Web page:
Cowards die a thousand deaths, the brave man only one and Spy magazine somewhere in between. This time, though, it's apparently really, truly dead; the subscription list has been sold, which explains why I am now receiving some strange publication called P.O.V.
After two issues of P.O.V., I'm not sure quite what to think. The magazine's target audience seems to be twentysomething smartass white guys, presumably the people who were actually reading Spy, and a group for which I qualify on three out of a possible four points. Still, my 75-percent compliance has yet to make me enthusiastic about this Gen-X Esquire wannabe, perhaps because P.O.V. seems to be perpetuating the notion that even if you don't have a life, you can still have a lifestyle, which runs smack-dab into my long-standing distrust for brand-managed bliss.
Then again, it's not like this particular road is the one less traveled by. Eight years ago, the late Malcolm Forbes, perhaps sensing that he couldn't take it with him, decided to dissipate some of it while he could, and he brought forth upon this nation something called Egg ("My sister pulled the word out of nowhere one day, and we thought it was funny," explained editor Hal Rubenstein in issue #1), dedicated to the proposition that fun is, well, fun to have. Mr Forbes didn't last too long after that, and neither did Egg, though the magazine did manage a couple of accomplishments during its brief existence: inflicting Jim Mullen's Hot Sheet upon the world it's now in Entertainment Weekly and printing the best-ever photo of Mary Hart from here down. Neither of these, though, would seem to justify P.O.V.'s plan to relaunch Egg as a "bi-annual nightlife guide" for its core constituency. But maybe just I'm being picky; after all, it could wind up being ideal for me, since I go out only about twice a year.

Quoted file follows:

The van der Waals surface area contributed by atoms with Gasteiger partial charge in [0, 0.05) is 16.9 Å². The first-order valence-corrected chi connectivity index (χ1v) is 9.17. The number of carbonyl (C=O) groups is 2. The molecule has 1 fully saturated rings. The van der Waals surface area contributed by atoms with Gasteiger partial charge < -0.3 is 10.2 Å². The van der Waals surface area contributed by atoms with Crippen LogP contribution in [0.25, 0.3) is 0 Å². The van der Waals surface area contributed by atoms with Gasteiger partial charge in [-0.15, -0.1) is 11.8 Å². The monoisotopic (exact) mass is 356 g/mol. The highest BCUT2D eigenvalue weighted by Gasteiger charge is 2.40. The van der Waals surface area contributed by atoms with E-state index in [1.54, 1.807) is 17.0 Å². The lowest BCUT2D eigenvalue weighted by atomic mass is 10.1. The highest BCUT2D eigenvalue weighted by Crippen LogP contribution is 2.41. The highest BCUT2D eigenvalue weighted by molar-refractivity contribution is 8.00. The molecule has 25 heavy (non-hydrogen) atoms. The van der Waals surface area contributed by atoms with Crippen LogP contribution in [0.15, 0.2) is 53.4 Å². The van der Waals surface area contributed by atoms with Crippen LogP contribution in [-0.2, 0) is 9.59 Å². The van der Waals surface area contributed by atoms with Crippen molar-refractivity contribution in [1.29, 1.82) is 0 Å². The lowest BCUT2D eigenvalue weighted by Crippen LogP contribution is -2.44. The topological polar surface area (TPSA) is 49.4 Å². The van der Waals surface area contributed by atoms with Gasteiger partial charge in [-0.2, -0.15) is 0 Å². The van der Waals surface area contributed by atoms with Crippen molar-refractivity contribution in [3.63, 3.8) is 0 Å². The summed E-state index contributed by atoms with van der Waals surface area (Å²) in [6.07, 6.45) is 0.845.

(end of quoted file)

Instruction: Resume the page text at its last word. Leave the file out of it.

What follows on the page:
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Copyright © 1998 by Charles G. Hill